As a swarm you invade unexplored crystalline worlds. What counts is the mass - the more the better. Command your units with sharp wits in order to overcome obstacles and defeat the enemies in your way. There will be cunning riddles blocking your path: Use your sheer number and sacrfice a few units to get through, or split your swarm to solve them and become even biger than you were before. If you see yourself against one of the enemies, be smart as well: You might be able to simply outnumber your foes a few times, but only good tactics will last for long. Distract them with one group, and stab their back with the other! The further you get, the harder challenges will test you. Evolve units and use their new abilities to claim your path to victory.
Date: 3rd semester (2014/2015)
Duration: 5 months
Team Size: 6 people
Technology: Unreal Engine 4, Blueprints Visual Scripting
Constraints: Make a full playable game prototype using the Unreal Engine 4 and its Blueprint System. Use no more than 10 different objects (but each of these as often as you want).
My Part: I worked mostly on the game concept and system, including most of the scripting. I also did all the organizational and project managing work.
What I've learned: Originally this semester our team worked on another idea. After a few weeks of development, we then decided to drop it completely and start again. To recognize that something is just not working, and then dropping it, was a hard but good lesson. Also after that I've learned a lot on how to design, iterate and choose game mechanics. How to work close together with our Level Designer, and obviously how the Unreal Engine and its Blueprint-System works.
While working on I/O, I've made good experiences with analog prototypes, so we decided to make one, based on my rough swarm idea, as well and played it through. This helped us to understand the possible interactions and dynamics a swarm game could implicate.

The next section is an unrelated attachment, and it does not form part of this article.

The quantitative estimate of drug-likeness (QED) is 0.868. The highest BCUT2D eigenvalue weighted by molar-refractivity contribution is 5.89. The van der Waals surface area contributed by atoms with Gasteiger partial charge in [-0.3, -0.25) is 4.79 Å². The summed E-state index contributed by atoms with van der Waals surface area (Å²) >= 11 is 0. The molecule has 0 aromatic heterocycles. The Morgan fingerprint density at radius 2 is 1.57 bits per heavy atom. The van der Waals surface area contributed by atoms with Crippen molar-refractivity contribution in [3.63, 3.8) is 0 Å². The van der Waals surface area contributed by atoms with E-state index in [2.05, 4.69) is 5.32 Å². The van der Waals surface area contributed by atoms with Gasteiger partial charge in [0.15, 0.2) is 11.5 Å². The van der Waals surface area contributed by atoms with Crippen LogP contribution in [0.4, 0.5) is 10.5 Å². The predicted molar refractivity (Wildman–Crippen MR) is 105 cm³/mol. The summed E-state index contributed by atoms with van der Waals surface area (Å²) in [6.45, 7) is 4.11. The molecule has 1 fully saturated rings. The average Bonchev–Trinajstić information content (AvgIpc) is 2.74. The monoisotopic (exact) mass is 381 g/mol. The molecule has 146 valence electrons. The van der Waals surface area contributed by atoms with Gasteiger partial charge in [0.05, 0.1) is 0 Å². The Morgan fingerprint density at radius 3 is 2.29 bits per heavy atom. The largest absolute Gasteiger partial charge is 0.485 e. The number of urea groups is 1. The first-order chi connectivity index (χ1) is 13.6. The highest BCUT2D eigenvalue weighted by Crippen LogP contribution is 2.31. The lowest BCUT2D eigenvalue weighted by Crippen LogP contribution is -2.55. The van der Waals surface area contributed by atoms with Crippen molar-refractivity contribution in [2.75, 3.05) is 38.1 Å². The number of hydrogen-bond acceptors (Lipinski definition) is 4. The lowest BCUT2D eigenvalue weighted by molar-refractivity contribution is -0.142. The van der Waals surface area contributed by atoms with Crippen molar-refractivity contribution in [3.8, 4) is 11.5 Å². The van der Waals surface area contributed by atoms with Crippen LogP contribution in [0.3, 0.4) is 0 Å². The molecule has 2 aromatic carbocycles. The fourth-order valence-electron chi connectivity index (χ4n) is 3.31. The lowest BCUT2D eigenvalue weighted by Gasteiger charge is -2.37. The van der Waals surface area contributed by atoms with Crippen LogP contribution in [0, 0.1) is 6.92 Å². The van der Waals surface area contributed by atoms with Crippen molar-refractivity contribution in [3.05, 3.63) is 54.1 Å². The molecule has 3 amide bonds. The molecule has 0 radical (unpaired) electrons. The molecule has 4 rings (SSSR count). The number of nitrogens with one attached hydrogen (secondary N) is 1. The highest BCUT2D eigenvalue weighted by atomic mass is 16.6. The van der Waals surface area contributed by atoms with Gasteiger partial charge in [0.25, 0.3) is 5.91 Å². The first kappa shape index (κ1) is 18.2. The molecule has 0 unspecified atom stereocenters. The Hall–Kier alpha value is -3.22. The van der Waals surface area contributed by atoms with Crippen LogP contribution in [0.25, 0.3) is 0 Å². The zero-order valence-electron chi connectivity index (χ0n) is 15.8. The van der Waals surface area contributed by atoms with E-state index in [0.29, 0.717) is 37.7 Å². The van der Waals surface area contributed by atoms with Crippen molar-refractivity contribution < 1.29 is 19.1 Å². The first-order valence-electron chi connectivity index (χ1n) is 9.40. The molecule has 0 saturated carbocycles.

To define the main gameplay, our Level Designer and I prototyped various game-situations and visualized the interaction of the player. The core of Critical Mass should be to treat your units as ressources, split the swarm and make the sub-swarms work together.
Treating your units as ressources means also sacrificing (spending) them. We came up with the idea of filling up a pit with units, so the others can cross over. During the development this idea turned into building a bridge from level to level out of your own units. This way we could also gain more control over the total amount of units necessary at the end, - and left at the beginning of each level.
We decided to use the split-mechanic not just for fights, but also for puzzles. The player should, as usual, have the possibility to simply rush through and sacrifice a few units, if his swarm is big enough - but also to solve the puzzles and gain additional units as reward.
As usual, not all of our ideas made it into the final game. Originally we wanted to implement four different unit-types and combinations between these. Regarding time and scope we decided to merge two of these into one, and leave out the combinations. Another example was the waypoint system, that we thought was a good idea, but turned out to be completely confusing in testing.